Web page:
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I thought about the scraping to avoid cutting wires, but I don't see any easy way to do it.
I am going to try this today though. At worst I'll have to cut the wire anyhow.
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Noozer wrote:

I just used soldered connections for everything. Proper crimping will do too I guess but I have big soldering iron, LOL Tony
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Be careful soldering on your back under the dash. Go to a shop where they install after market audio/alarm systems. Offer to buy some connectors, they'll just give you a handful.

(HI Tony) Yep, You need a big iron for outdoor work. A helicopter crash was investigated here recently, cause of crash was blamed on soldered connections, which were corroded, should have been crimped the inspector said, believe it or not.
JohnK
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The top hat connectors I mentioned. You remove the insulation, wrap the wires together, then crimp the connector over everything, it insulates and holds everything together,
basically a realtive of a wire nut, I have used those too
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That's right. In aerospace we always used crimp connectors vs soldered because of reliability. Soldered connections weaken the wire causing it to break under vibration. For most of us, soldered connections are fine. Also, in order to get a good crimped connection, the crimp tools are very expensive and require calibration. Generally what I do is crimp a terminal on a wire, then solder it because I don't have aerospace quality crimpers.
Dick
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Noozer wrote:

Noozer,
Stranded wire is used in a car and airplanes for a reason, it can take the vibrations without breaking as would solid wire. As wing nuts are best for solid wire, butt connectors are best for stranded. They make special butt connectors used in airplanes that has a gel to retard corrosion. Actually in an airplane you have to replace the entire wire usually if there is a problem. In the car you can attach two wires on the same side of the butt connector and one or two on the other. As for soldering, the connection would be tight and good but it's the insulation you would have to worry about. Just imagine electrical tape over a sharp soldered joint moving back and forth over time from vibration?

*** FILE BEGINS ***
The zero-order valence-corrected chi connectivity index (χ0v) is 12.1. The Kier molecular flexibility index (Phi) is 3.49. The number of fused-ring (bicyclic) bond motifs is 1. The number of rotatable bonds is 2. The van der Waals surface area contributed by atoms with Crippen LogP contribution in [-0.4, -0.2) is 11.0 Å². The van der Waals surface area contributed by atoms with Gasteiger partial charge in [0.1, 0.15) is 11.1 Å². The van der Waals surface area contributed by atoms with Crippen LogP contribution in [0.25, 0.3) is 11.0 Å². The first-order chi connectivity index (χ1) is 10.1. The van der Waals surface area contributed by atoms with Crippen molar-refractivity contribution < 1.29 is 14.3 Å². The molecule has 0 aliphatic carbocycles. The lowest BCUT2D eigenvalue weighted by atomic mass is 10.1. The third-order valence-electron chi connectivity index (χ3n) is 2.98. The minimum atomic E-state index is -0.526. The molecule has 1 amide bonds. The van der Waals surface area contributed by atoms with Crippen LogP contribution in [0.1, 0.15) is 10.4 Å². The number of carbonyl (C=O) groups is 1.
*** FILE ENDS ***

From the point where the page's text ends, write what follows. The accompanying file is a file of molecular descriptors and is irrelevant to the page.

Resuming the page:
J
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You need to use heat shrink tubing for these kinds of joints. I am not sure exactly what vinyl electrical tape is useful for, I see a lot of it sold for very cheap, but I have found when using it that over time it's glue disintegrates and the tape comes off.
Ted
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Noozer wrote:

You need bigger nuts.

Sounds right. You may have to splice on a piece of 14Ga to one end to make it long enough so there is no tension on your triple splice.

Terrible.
In automotive we double crimp, but very very rarely triple crimp.

Get a twist cap. Do what you gotta do.
--
Thank you,



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Thanks for all the input folks!
I ended up using a butt splice for the wire I had cut. Once spliced together it soldered up nicely.
For the rest, I just carefully removed the insulation and wrapped the new wire around the exposed wire. It was a lot simpler to do than I though it would be.
Starter is in and working great. Now I just need to add a trunk solenoid and door lock actuator and it's all done.